By now, you guys all know that food isn’t as simple as farm to grocery store. There are all kinds of forces shaping the way we eat and the way we think about food, which contributes to the obesity problem in America. From lack of access to healthy produce, to labeling regulations, to the kind of food cafeterias are mandated to feed children, there is a whole lot more than personal choice going on when people sit down to a meal. This stuff is complicated. Even the experts are confused. So what’s a college student to do?
Take a class on it, of course.
This semester, Macalester is offering a Political Science topics course where 27 students, including me, will be unraveling some of the mysteries of our food system.
There are about a million things that are wonderful about this class- I’ll start with a few:
-This class is limited to 27 students and there is only one section. If I were to venture a guess, at least double that number actively tried to get into it, and at least half of campus thought about taking it. I was on the waiting list for a week until I got in, and I couldn’t be happier. The mega interest in this topic means that we have more allies than ever in our crusade for health, and more and more people will discover the truth about food. Because of all the interest this year, they will probably offer the course again next year!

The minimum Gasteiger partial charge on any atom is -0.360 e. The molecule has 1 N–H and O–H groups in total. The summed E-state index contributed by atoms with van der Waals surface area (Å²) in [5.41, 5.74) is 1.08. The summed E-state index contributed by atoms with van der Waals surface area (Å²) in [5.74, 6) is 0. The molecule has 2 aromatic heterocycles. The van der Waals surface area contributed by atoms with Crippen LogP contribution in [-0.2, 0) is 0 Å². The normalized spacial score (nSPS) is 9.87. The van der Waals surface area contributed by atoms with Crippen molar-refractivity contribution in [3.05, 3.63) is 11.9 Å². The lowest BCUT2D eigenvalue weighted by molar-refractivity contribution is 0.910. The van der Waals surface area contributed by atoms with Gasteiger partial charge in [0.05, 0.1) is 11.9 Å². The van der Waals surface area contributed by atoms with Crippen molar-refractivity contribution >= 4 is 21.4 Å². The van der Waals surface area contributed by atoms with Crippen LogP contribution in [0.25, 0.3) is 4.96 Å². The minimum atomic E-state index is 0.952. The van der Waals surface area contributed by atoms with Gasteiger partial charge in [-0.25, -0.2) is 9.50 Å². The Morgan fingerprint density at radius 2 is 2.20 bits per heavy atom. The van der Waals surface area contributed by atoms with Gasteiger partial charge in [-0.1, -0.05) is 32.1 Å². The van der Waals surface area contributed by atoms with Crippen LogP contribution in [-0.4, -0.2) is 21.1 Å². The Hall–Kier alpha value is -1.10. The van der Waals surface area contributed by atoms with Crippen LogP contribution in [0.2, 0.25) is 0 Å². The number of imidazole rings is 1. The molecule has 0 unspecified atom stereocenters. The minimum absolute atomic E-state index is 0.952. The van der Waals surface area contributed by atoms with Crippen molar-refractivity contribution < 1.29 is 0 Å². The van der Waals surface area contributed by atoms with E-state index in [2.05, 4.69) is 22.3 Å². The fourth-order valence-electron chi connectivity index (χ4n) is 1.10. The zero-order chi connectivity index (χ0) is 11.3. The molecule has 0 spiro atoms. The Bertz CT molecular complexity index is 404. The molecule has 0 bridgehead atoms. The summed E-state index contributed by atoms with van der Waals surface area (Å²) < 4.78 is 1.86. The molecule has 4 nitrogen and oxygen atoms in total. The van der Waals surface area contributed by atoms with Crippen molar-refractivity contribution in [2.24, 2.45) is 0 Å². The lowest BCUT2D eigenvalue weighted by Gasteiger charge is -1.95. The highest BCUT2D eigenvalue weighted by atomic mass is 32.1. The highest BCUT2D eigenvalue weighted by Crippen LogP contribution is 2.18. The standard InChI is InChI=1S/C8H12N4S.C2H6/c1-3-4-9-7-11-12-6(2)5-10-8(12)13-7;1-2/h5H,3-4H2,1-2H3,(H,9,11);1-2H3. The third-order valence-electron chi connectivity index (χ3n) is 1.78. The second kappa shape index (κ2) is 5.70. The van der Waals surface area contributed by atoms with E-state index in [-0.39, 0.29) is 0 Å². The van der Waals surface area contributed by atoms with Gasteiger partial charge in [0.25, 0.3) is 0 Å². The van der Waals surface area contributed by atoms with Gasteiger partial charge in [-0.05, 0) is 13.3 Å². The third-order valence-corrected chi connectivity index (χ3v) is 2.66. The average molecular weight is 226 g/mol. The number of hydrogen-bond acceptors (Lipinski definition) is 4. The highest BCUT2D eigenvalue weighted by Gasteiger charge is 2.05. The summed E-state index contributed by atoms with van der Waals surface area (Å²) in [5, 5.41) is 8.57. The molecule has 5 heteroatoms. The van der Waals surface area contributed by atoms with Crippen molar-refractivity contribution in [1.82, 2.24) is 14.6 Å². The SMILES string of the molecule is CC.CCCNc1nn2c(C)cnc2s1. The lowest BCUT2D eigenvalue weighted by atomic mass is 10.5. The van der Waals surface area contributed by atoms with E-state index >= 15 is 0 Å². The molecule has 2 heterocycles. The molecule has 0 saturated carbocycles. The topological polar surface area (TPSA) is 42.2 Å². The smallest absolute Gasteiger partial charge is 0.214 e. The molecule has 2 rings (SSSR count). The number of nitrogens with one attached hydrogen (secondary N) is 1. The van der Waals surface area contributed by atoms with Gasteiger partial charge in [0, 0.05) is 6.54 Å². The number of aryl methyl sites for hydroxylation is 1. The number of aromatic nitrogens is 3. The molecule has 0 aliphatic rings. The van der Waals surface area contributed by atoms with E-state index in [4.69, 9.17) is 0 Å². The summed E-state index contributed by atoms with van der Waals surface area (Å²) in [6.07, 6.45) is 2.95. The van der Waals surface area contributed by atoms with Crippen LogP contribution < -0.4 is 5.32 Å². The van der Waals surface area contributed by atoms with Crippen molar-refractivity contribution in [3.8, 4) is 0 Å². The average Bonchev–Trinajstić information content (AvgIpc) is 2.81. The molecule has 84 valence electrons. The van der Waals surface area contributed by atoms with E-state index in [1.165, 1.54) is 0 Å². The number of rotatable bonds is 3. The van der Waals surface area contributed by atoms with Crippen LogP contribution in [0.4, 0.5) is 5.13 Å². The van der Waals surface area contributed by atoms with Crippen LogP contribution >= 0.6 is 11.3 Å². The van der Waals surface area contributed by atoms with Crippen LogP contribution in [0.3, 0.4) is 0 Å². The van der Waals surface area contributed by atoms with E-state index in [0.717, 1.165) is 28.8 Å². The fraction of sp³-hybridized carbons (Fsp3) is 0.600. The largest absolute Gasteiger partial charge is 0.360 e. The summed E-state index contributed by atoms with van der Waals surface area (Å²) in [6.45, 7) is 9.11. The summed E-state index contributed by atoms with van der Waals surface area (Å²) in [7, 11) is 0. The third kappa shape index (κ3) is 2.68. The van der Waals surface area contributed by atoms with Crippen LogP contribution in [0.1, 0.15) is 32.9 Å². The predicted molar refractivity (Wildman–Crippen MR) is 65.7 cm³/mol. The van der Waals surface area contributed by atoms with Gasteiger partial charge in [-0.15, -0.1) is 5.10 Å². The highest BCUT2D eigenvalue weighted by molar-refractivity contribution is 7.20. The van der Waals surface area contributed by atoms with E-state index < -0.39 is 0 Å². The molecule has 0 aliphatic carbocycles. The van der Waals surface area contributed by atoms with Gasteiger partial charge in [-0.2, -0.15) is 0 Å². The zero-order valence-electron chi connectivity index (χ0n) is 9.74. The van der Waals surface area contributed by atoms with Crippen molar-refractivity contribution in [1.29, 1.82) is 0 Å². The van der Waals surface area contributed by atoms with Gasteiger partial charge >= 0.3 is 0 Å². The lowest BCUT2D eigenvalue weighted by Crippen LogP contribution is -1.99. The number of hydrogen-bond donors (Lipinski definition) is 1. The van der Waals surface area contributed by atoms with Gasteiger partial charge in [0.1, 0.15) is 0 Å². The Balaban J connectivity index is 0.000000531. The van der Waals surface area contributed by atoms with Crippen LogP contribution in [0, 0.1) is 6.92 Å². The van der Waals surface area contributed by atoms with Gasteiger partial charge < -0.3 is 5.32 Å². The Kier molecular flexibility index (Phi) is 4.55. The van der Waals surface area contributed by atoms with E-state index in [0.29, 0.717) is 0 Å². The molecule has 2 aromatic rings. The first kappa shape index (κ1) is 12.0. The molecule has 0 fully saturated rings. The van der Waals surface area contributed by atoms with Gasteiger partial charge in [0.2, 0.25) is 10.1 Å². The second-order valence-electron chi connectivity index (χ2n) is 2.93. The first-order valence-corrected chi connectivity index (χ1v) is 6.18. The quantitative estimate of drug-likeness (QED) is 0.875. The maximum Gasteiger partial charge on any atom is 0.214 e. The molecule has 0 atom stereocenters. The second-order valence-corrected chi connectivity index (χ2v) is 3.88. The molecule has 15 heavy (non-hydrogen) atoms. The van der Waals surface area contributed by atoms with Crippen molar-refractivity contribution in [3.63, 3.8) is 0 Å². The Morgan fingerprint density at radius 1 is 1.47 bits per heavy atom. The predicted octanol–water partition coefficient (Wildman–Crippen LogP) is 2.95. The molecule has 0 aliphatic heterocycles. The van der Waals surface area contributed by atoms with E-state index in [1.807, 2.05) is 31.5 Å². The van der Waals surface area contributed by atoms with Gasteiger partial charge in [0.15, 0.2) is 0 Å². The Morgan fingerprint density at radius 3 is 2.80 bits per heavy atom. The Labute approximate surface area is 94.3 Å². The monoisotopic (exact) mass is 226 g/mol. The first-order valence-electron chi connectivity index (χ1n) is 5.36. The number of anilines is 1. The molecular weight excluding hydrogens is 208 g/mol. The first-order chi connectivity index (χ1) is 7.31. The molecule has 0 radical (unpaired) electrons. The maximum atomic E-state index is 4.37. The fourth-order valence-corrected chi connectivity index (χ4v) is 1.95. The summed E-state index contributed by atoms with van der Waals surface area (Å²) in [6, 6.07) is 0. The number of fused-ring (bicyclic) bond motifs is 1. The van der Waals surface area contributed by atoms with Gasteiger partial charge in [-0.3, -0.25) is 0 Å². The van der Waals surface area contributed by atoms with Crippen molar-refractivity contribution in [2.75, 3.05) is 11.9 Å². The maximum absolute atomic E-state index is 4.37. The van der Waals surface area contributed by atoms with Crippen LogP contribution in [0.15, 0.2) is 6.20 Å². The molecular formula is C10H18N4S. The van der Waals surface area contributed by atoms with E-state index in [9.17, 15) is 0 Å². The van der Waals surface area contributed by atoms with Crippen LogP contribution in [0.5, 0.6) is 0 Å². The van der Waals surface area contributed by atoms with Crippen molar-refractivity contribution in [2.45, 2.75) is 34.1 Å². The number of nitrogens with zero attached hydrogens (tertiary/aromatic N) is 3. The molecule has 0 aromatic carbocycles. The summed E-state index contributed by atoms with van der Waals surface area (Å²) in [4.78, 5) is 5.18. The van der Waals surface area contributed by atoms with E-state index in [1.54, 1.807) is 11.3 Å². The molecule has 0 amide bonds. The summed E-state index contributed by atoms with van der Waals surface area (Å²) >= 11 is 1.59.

-The class is limited to so few students (it is actually a relatively big class for a school as small as Macalester) because we will be doing legislative outreach projects with local organizations, creating a plan to pass a policy initiative that would help their organization. This is a super-cool application of everything that we will be learning in class.
-We get to learn about so many different topics that pertain to our food choices. A sampling- the Farm Bill and subsidies, Big Food, fast food, school lunch, and obesity politics, as well as where we can go from here to create lasting policy change.
I have always been super into public policy, so I CAN’T WAIT to see all the wonderful things that are in store in this class. And no worries, I’ll keep you posted every step of the way!
Our Quotation of the Week is, “Forgetting, or not knowing in the first place, is what the industrial food chain is all about, the principal reason it is so opaque, for if we could see what lies on the far side of the increasingly high walls of our industrial agriculture, we would surely change the way we eat.”
--Michael Pollan, The Omnivore’s Dilemma (which I am super excited to read for class).
I promise to try to help you see over that high wall, and though it isn’t going to be pretty, we will tackle this stuff together and emerge better eaters and better thinkers.
For now, I’d better get to work on all that reading this class happens to have. :)
I’ll be checking in with you soon!
Love and Smiles,